CHAPEL HILL - Changes to the employee grievance process are a leading concern among opponents of legislation that could transfer thousands of UNC employees from a state-run personnel system to one overseen by the UNC Board of Governors.
Provisions of Senate Bill 575, if passed with the state budget this year, would let the UNC system create a new grievance process. UNC officials say those changes would help university employees.
Some university employees and labor activists disagree.
But changes have already been made to the grievance process for employees covered under the State Personnel Act, and more could be coming.
Last year the General Assembly eliminated State Personnel Commission review for cases in the grievance process. The commission’s vote was the final decision in contested employment cases that worked their way through a state agency human resources department and then to the Office of Administrative Hearings, a third-party court that only hears labor dispute cases from state agencies.
Now, an Administrative Law Judge from the OAH renders a final verdict.
The Office of State Personnel has also announced plans to mandate mediation in labor disputes for all state agencies and implement a standard grievance process across all state bodies, said Ann Lemmon, associate vice president for human resources for the UNC system.
Critics of the bill worry that neutral third party would be lost if the university system is allowed to create its own personnel system, and remove its employees from the state grievance process.Ross meets critics
Employees questioned UNC President Tom Ross and Board of Governors Chairwoman Hannah Gage last week on the current employee grievance system, and what a new one would look like.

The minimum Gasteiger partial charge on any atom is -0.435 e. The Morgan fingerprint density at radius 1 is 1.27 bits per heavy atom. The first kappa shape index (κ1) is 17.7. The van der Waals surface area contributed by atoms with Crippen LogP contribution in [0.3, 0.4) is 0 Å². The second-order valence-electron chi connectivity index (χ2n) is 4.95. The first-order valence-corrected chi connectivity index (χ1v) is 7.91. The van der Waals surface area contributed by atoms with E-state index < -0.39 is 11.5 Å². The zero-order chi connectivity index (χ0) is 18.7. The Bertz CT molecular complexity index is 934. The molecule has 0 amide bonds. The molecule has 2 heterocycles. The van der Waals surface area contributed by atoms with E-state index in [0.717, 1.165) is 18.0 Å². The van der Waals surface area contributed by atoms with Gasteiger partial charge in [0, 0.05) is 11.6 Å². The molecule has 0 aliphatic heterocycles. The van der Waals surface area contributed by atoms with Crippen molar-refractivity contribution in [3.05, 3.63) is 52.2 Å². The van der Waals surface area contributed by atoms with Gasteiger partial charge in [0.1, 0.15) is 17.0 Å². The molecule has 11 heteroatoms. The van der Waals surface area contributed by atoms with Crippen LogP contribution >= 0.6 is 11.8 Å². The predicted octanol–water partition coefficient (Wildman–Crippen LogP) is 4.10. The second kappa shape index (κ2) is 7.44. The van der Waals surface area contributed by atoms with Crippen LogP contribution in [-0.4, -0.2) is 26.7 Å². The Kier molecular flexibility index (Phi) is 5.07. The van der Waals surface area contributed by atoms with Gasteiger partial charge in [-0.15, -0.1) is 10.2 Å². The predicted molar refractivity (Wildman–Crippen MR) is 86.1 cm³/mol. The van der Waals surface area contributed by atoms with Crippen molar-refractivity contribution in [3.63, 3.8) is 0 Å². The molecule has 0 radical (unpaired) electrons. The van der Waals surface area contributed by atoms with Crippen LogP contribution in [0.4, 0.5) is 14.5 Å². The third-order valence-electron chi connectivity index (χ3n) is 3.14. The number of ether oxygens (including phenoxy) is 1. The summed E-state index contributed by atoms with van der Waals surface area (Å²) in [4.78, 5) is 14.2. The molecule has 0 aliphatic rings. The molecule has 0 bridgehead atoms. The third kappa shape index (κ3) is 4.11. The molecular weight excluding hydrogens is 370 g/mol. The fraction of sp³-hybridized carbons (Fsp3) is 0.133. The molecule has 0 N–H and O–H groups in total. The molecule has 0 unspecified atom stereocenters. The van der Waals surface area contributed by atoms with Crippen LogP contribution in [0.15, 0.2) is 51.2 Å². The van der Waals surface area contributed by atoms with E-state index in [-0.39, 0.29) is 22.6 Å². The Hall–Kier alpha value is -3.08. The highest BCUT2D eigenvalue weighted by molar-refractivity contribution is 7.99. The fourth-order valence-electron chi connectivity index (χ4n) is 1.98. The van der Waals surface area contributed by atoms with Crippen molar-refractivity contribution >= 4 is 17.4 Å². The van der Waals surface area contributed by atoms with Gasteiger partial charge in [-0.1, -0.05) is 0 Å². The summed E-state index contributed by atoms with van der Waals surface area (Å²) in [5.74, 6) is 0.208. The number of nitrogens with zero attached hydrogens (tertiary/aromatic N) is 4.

A new personnel system would include a fair grievance process with opportunities for employees to be heard by grievance panels that would include fellow employees, Ross said.
But for many employees, it still comes down to trust.
A verbal guarantee of a fair grievance process isn’t enough, said Jeff Hirsch, an associate professor at the UNC-CH Law School who specializes in labor law.
“You’re asking employees to give up, albeit an imperfect system, one that has legal rights, for nothing,” he said. “If I counseled a client to make that deal I’d expect a malpractice suit.”
If a grievance complaint doesn’t go to a neutral third-party for review then the system is meaningless, he said.
Removing the State Personnel Commission from the grievance process was a good thing for employees, said Ardis Watkins, director of legislative affairs for the State Employees Association of North Carolina or SEANC.
“You get your day in court,” she said.
But if UNC creates its own personnel system, it wouldn’t have the authority to do what OAH does, or send cases to a body like it, she said.
“You would need a statute that would send those grievances to the state Office of Administrative Hearings,” Watkins said.Tailor-made process
SEANC has heard from thousands of employees concerned and opposed to SB 575, said Watkins, who has visited 13 of the UNC system’s 17 campus to talk about it.
But UNC officials say a grievance process created specifically for university employees would be more effective and would include a role for an impartial, third party.
As a state employee for 17 years, Ross said he’s not always agreed with how the state treats its employees and said a new personnel system would be an improvement.
“I’ve never been satisfied that they necessarily stepped up to the plate and did what needed to be done, and I think when we do that we will be better off,” he said.
It typically takes 16 months for cases to make their way through the OAH courts, and only about 12 of all state personnel cases per year come from the university system, said Lemmon.
The Board of Governors approved eight guiding principles last month, which would be included in the legislation if it passes. The UNC system staff assembly president Chuck Brink has endorsed the principles, which say employees will be consulted if a new system is created.
But some students and labor activists say the principles, along with the rest of the bill, are deliberately vague.
Ross passed out a Frequently Asked Questions sheet last week that included assurances that any new system would continue longevity pay and the same number of paid holidays. He emphasized there would be worker protections from political coercion, and reemployment rights in the event of a layoff. If the legislation passes, UNC would continue to use the SPA system until a new one is developed.